“We’re deliberately putting research and practice together in ways we haven’t really done before,” says Kuluski. “In health systems research, the the old model is to work in silos and focus on writing manscripts. Now there is a shift to work and learn with patients and communities to make a more meaningful impact. We’re breaking out of our silos to bring the worlds of research and practice together to make the health care system work better.”
And finally, THP needs to understand how to implement the plans developed by data and patient surveys. A fellow DLSPH researcher, Prof. Walter Wodchis, is an expert in rapid evaluation and implementation.
“We bring the capacity to look across the whole system and now to collaborate across care,” says Wodchis, who, along with Kuluski, is based at IHPME. “Hospitals don’t know how to choose indicators and look at quality on the system level. That’s what DLSPH brings. And it’s really important for people with complex health needs.”
Few people want to spend their last days in hospital, but in Mississauga, an unusually large proportion do. Wodchis found that few people outside hospitals at high risk of dying within six months received palliative care. Now the DLSPH team is using approaches designed to learn quickly whether their changes improve the end-of-life experience and whether more would help.
“The way we’re working with the palliative team is the way we want to work everywhere: collect the data, co-design a solution, rigorously evaluate it with an open mind, asking ‘how can we just get better?’” says Wodchis. “We’re doing exactly what should happen because we finally found a place where what should happen can happen.”
For the DLSPH team, evidence-informed change is the point, but change is generally also the problem. Health care, being a high stakes profession, is slow to transform. The doctor’s credo “first do no harm” can create risk adversity, since it’s much safer to be blamed for missed opportunities than for failure.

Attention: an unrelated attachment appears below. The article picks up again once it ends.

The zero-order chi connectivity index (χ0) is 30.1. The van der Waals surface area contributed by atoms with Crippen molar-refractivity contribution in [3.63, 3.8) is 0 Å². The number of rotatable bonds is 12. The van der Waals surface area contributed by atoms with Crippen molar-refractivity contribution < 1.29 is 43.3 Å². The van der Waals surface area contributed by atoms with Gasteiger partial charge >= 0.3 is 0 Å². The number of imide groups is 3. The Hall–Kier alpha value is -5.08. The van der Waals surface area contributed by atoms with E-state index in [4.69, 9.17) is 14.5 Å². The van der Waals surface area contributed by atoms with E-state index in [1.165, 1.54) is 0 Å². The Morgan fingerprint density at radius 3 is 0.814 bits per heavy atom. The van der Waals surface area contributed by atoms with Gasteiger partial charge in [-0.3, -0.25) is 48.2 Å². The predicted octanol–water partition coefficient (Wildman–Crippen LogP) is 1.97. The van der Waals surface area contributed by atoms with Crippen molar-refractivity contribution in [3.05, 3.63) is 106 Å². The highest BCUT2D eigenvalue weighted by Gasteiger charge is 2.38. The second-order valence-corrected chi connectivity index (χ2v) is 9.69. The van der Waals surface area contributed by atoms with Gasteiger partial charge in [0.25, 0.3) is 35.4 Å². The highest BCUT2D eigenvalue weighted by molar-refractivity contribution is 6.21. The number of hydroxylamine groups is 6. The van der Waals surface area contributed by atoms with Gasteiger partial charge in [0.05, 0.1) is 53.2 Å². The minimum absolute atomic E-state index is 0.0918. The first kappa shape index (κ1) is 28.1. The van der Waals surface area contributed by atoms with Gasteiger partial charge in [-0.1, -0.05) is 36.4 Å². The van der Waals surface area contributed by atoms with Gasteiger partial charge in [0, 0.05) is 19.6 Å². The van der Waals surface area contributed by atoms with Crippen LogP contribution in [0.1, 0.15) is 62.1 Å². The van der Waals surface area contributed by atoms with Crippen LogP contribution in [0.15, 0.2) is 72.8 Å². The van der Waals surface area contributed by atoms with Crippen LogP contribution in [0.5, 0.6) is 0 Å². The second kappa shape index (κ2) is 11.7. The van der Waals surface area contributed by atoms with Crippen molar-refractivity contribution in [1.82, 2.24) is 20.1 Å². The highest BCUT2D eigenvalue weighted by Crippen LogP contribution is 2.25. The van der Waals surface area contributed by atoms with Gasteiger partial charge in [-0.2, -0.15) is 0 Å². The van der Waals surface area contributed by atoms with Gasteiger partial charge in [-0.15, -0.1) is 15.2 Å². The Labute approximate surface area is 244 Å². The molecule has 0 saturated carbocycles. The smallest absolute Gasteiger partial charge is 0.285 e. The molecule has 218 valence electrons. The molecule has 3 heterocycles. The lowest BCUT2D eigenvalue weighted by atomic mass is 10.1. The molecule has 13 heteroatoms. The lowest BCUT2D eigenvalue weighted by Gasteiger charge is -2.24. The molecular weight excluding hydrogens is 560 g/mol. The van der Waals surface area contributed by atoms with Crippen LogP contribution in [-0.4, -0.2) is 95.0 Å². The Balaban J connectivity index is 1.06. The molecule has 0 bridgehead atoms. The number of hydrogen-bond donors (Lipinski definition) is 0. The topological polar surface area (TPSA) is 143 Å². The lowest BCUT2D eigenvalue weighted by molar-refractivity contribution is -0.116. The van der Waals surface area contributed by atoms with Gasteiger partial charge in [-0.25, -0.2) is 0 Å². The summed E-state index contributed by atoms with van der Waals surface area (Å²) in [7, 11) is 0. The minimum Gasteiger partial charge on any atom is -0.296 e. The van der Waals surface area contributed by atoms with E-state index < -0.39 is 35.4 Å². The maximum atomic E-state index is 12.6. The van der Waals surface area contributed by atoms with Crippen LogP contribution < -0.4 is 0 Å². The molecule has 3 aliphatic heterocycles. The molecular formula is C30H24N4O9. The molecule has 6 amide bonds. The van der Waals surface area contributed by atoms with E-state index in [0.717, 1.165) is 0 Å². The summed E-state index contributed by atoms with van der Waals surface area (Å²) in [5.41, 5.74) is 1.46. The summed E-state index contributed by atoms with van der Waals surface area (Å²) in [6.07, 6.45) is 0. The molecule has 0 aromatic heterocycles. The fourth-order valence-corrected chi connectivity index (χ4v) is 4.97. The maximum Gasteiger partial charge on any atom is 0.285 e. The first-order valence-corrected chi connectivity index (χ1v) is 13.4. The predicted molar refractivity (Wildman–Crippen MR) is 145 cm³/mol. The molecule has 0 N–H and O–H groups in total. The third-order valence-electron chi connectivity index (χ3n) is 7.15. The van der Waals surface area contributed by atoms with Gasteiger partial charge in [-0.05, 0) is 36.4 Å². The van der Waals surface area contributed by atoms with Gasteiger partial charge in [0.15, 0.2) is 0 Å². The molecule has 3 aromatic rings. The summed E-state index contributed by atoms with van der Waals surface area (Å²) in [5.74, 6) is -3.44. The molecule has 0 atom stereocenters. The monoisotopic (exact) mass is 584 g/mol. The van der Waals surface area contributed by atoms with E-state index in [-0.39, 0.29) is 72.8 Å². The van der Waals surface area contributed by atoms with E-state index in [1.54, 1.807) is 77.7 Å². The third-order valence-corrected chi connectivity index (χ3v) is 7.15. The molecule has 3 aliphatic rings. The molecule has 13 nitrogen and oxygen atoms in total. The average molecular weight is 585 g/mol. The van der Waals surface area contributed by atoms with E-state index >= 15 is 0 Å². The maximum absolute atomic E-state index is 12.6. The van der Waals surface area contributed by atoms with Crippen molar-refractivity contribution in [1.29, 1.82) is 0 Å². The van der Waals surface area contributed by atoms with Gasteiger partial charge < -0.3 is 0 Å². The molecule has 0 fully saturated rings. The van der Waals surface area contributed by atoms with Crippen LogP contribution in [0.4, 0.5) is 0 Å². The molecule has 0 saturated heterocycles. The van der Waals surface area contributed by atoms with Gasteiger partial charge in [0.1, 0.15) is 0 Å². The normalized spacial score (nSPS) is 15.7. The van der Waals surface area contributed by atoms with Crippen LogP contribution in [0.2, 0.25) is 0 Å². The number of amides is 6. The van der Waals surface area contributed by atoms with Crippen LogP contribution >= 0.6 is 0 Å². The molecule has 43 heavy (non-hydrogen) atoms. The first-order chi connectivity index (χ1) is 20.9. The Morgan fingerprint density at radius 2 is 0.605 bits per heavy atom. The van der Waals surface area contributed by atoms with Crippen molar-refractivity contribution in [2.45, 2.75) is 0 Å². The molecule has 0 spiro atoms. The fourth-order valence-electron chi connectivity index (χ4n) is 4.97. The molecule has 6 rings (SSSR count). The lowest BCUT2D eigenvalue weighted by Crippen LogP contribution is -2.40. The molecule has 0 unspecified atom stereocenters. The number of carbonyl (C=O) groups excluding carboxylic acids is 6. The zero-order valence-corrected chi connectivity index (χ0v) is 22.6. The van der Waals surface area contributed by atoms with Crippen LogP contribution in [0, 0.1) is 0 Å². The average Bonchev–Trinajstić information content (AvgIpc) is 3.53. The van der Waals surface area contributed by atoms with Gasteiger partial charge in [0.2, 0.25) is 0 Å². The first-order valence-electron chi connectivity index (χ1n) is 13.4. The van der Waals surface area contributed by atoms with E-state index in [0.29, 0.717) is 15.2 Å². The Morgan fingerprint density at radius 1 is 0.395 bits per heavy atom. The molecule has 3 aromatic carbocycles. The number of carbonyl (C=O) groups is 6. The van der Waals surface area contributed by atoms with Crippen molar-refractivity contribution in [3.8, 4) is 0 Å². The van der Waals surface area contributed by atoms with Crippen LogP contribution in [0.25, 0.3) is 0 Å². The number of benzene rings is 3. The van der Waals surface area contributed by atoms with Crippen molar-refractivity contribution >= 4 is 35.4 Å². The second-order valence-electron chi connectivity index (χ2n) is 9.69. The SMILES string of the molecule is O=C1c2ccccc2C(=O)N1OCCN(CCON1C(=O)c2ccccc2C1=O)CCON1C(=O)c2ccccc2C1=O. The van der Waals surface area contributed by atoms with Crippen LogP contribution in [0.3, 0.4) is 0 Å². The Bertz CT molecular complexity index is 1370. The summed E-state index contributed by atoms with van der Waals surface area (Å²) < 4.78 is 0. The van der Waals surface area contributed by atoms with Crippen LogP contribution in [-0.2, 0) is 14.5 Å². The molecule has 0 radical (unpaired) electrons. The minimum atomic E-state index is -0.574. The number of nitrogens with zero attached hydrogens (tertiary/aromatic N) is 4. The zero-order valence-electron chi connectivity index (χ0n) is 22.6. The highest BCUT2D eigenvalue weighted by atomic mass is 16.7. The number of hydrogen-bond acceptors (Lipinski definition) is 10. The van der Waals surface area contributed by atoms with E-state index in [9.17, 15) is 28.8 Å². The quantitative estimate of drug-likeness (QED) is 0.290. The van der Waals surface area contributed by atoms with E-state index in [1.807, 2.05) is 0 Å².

But these champions of change are confident that it is happening in Mississauga. First, the hospital CEO is strongly behind it, and hundreds of staff are specifically trained in change management.
“We’re redefining the role of the hospital in the Canadian context,” says Karli Farrow, THP’s president and CEO. “This is no longer only about high quality acute-care services delivered to those who make their way to us. Our goal is better health for the community, which means we need to be a part of a complete and inclusive system of care. Our research mission is completely embedded into this effort.”
And the team had an accelerated experience with COVID, where Mississauga was hit hard but had a strong response anchored in data and modelling. Rosella worked with hospital leaders and was able leverage local data to predict surges and target prevention to specific populations and areas.
In the hospital’s clinical programs, fear of scrutiny is addressed head on, and now people are asking Wodchis to evaluate their own programs. Rather than being seen as a test of their value, teams are viewing evaluation as vehicle to rapidly improve and meet the patients and community needs in a better way.
Turning a handful of programs into a learning health system will take time, Wodchis acknowledges. “I think once we have 50 under our belt and we’ve got 20 running each year, we’ve got a health system in place, because then we’ve got scale,” he says. “It’s not going to happen quickly or easily, but being able to do this for a million people is something I’m pretty confident in.”
And ultimately, the DLSPH research team is most interested in showing that learning health systems can be applied anywhere. “At the end of the day, this work still has to be done locally because these changes are built on relationships and trust,” says Wodchis. “But the approach is entirely scalable.”
Much like the models of care he helped developed in the 90s, Reid, too, would like to see the THP example copied around the world. The ambition is huge, but so is the potential payoff. “We’re taking a large, complex community hospital system and building a health system where we anticipate needs and reach out to surprise and delight patients with proactive care,” he says. “Patients might not feel the difference yet because we’ve just started – but they will.”